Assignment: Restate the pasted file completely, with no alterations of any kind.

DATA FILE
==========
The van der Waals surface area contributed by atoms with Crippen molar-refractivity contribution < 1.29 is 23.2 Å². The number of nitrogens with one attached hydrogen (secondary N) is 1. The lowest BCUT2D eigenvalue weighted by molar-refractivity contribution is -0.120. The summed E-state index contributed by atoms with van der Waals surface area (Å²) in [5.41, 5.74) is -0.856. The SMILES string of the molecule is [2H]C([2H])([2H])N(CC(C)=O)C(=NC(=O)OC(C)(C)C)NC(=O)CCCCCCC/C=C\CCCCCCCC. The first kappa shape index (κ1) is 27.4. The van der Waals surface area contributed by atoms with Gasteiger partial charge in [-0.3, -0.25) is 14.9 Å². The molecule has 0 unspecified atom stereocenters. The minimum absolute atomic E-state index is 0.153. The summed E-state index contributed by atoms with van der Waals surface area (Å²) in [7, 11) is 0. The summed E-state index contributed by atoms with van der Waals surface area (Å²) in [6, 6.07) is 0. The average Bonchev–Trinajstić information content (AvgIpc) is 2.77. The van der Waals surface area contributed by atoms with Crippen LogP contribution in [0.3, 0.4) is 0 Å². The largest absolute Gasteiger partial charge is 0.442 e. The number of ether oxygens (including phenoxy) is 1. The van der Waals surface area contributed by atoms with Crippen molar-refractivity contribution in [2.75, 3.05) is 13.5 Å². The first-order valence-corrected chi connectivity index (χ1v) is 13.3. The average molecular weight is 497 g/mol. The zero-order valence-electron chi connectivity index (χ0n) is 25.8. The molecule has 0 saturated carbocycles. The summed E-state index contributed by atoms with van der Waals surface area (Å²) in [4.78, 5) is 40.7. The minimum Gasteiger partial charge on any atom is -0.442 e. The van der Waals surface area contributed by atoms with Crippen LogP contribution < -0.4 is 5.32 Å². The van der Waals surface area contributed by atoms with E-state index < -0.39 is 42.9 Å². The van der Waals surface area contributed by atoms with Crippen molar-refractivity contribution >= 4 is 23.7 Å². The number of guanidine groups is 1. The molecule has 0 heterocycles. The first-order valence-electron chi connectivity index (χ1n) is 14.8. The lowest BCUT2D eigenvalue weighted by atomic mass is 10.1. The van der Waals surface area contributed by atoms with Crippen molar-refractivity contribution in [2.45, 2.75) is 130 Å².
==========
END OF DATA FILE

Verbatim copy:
The van der Waals surface area contributed by atoms with Crippen molar-refractivity contribution < 1.29 is 23.2 Å². The number of nitrogens with one attached hydrogen (secondary N) is 1. The lowest BCUT2D eigenvalue weighted by molar-refractivity contribution is -0.120. The summed E-state index contributed by atoms with van der Waals surface area (Å²) in [5.41, 5.74) is -0.856. The SMILES string of the molecule is [2H]C([2H])([2H])N(CC(C)=O)C(=NC(=O)OC(C)(C)C)NC(=O)CCCCCCC/C=C\CCCCCCCC. The first kappa shape index (κ1) is 27.4. The van der Waals surface area contributed by atoms with Gasteiger partial charge in [-0.3, -0.25) is 14.9 Å². The molecule has 0 unspecified atom stereocenters. The minimum absolute atomic E-state index is 0.153. The summed E-state index contributed by atoms with van der Waals surface area (Å²) in [7, 11) is 0. The summed E-state index contributed by atoms with van der Waals surface area (Å²) in [6, 6.07) is 0. The average Bonchev–Trinajstić information content (AvgIpc) is 2.77. The van der Waals surface area contributed by atoms with Crippen LogP contribution in [0.3, 0.4) is 0 Å². The largest absolute Gasteiger partial charge is 0.442 e. The number of ether oxygens (including phenoxy) is 1. The van der Waals surface area contributed by atoms with Crippen molar-refractivity contribution in [2.75, 3.05) is 13.5 Å². The first-order valence-corrected chi connectivity index (χ1v) is 13.3. The average molecular weight is 497 g/mol. The zero-order valence-electron chi connectivity index (χ0n) is 25.8. The molecule has 0 saturated carbocycles. The summed E-state index contributed by atoms with van der Waals surface area (Å²) in [4.78, 5) is 40.7. The minimum Gasteiger partial charge on any atom is -0.442 e. The van der Waals surface area contributed by atoms with Crippen LogP contribution < -0.4 is 5.32 Å². The van der Waals surface area contributed by atoms with E-state index < -0.39 is 42.9 Å². The van der Waals surface area contributed by atoms with Crippen molar-refractivity contribution >= 4 is 23.7 Å². The number of guanidine groups is 1. The molecule has 0 heterocycles. The first-order valence-electron chi connectivity index (χ1n) is 14.8. The lowest BCUT2D eigenvalue weighted by atomic mass is 10.1. The van der Waals surface area contributed by atoms with Crippen molar-refractivity contribution in [2.45, 2.75) is 130 Å².